Each month, renowned astronomers share their latest research at Morrison Planetarium.
Full Moon Fever
You may have heard that a “blue moon” is occurring Wednesday, January 31. First off, that “blue moon” is just a name—the Moon doesn’t really turn blue! In fact, thanks to a total lunar eclipse taking place this Wednesday, the Moon will likely turn a completely different color…
So first off, what is a “blue moon”? Generally, the term refers to any exceedingly rare event (as in “once in a…”), but many people specifically apply it to the occurrence of a second full moon in a calendar month, such as those happening this year in January and March. However, as it turns out, that particular, common meaning is based on a misinterpretation by a magazine writer who defined a blue moon that way in 1946. Up until that writer’s error, editions of the Maine Farmer’s Almanac dating to 1819 defined a “blue moon” as the third of four full moons in a single season (which is even more rare than two-in-one-month). For this to happen, a full moon would need to occur very soon after the beginning of a season so that three more lunar phase cycles can be completed before the end of the season. That doesn’t happen again until May 2019.
Another full moon fun fact: With two full moons each in January and March, no full moon occurs in February. This is purely a matter of how natural events occasionally line up with our calendar, and are not necessarily reflective of some anomaly in the natural order. However, upon learning that this circumstance occurred in 1866, Santa Rosa-born cartoonist Robert Ripley of “Believe It or Not!” fame sensationalized it to imply that the Moon wasn’t seen at all during the entire month! In 1929, he published a drawing captioned, “The Month without a Moon!” It depicting a terrified couple looking around in a forest—causing one to wonder if they were supposed to find the Moon hiding behind a tree? Of course, the caption should’ve read “The Month without a Full Moon,” since the Moon was certainly seen in all of its other phases. Ripley also added that this wouldn’t happen again for another 2.5 million years. He was a little bit off about that, too—this January will be the fifth such occurrence since he wrote about it in 1929 (depending on the time zone of the observer).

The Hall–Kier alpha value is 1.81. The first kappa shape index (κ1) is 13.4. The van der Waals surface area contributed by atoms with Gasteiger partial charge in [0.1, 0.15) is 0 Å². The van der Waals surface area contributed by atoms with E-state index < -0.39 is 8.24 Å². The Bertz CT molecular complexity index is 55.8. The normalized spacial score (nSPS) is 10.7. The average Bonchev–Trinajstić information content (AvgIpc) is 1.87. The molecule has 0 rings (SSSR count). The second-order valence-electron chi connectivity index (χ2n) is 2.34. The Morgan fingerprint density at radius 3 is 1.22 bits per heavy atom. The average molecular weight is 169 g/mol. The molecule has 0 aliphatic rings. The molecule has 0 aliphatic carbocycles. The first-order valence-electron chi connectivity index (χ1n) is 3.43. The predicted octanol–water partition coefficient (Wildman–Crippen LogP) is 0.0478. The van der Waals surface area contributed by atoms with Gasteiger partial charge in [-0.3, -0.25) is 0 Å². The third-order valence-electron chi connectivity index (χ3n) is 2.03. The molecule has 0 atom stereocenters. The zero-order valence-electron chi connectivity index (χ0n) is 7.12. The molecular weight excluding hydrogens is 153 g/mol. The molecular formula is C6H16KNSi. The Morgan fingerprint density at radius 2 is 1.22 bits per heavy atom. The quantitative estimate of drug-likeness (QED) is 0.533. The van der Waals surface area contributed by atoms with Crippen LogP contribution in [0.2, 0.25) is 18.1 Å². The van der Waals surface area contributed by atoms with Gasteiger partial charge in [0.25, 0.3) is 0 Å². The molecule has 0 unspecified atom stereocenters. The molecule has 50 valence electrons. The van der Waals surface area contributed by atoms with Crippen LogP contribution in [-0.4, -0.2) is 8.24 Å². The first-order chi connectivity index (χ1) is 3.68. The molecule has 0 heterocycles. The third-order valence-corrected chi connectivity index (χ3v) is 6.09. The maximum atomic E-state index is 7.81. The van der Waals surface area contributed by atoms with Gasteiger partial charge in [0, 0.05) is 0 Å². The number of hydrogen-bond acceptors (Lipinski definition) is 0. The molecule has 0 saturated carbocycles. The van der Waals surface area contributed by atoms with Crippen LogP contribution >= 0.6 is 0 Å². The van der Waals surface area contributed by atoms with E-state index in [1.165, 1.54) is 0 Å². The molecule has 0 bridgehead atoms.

Now, about that lunar eclipse! The January 31 full moon passes through Earth’s shadow, turning a coppery, reddish color (because of light scattered by Earth’s atmosphere) in a total lunar eclipse. This characteristic color prompted ancient observers to think that the Moon was being bloodied by an attack… but luckily, it always recovered. For those of us on the U.S. west coast, look for totality on Wednesday morning, when the Moon will be centered over the western Pacific Ocean and visible along the Pacific Rim. But get up early! For San Francisco, the partial eclipse (when the Moon enters the dark part of Earth’s shadow) begins at 2:51 a.m. PST, with totality (when the Moon is completely immersed in the shadow) at 4:51 a.m. PST. Between those times, notice the curvature of Earth’s shadow—something that can easily be seen during the partial phase of any total lunar eclipse, no matter what direction sunlight is coming from. Greek scholars concluded thousands of years ago that this simple observation proves that Earth is a sphere, since that’s the only shape that casts a round shadow in all directions.
The next total lunar eclipse visible from the United States will occur on January 20-21, 2019, centered directly over North and South America.